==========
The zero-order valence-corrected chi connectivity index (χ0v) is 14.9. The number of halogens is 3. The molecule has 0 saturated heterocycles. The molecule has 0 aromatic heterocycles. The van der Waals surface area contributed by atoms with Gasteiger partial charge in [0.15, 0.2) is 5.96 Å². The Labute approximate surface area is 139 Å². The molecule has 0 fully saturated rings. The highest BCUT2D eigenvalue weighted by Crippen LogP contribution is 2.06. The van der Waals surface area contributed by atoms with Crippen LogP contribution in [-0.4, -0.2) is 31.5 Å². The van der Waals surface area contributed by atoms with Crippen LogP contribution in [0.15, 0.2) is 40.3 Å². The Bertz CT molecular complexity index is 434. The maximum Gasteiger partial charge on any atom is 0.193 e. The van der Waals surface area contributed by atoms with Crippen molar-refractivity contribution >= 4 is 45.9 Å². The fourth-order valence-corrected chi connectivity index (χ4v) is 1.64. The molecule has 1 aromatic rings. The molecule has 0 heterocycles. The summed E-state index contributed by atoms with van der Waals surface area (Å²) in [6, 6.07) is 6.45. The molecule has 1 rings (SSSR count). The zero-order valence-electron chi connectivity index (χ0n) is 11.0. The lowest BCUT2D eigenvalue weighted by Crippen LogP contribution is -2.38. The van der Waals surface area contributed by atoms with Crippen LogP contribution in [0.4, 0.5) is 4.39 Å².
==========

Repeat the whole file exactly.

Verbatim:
The zero-order valence-corrected chi connectivity index (χ0v) is 14.9. The number of halogens is 3. The molecule has 0 saturated heterocycles. The molecule has 0 aromatic heterocycles. The van der Waals surface area contributed by atoms with Gasteiger partial charge in [0.15, 0.2) is 5.96 Å². The Labute approximate surface area is 139 Å². The molecule has 0 fully saturated rings. The highest BCUT2D eigenvalue weighted by Crippen LogP contribution is 2.06. The van der Waals surface area contributed by atoms with Crippen LogP contribution in [-0.4, -0.2) is 31.5 Å². The van der Waals surface area contributed by atoms with Crippen LogP contribution in [0.15, 0.2) is 40.3 Å². The Bertz CT molecular complexity index is 434. The maximum Gasteiger partial charge on any atom is 0.193 e. The van der Waals surface area contributed by atoms with Crippen molar-refractivity contribution >= 4 is 45.9 Å². The fourth-order valence-corrected chi connectivity index (χ4v) is 1.64. The molecule has 1 aromatic rings. The molecule has 0 heterocycles. The summed E-state index contributed by atoms with van der Waals surface area (Å²) in [6, 6.07) is 6.45. The molecule has 1 rings (SSSR count). The zero-order valence-electron chi connectivity index (χ0n) is 11.0. The lowest BCUT2D eigenvalue weighted by Crippen LogP contribution is -2.38. The van der Waals surface area contributed by atoms with Crippen LogP contribution in [0.4, 0.5) is 4.39 Å².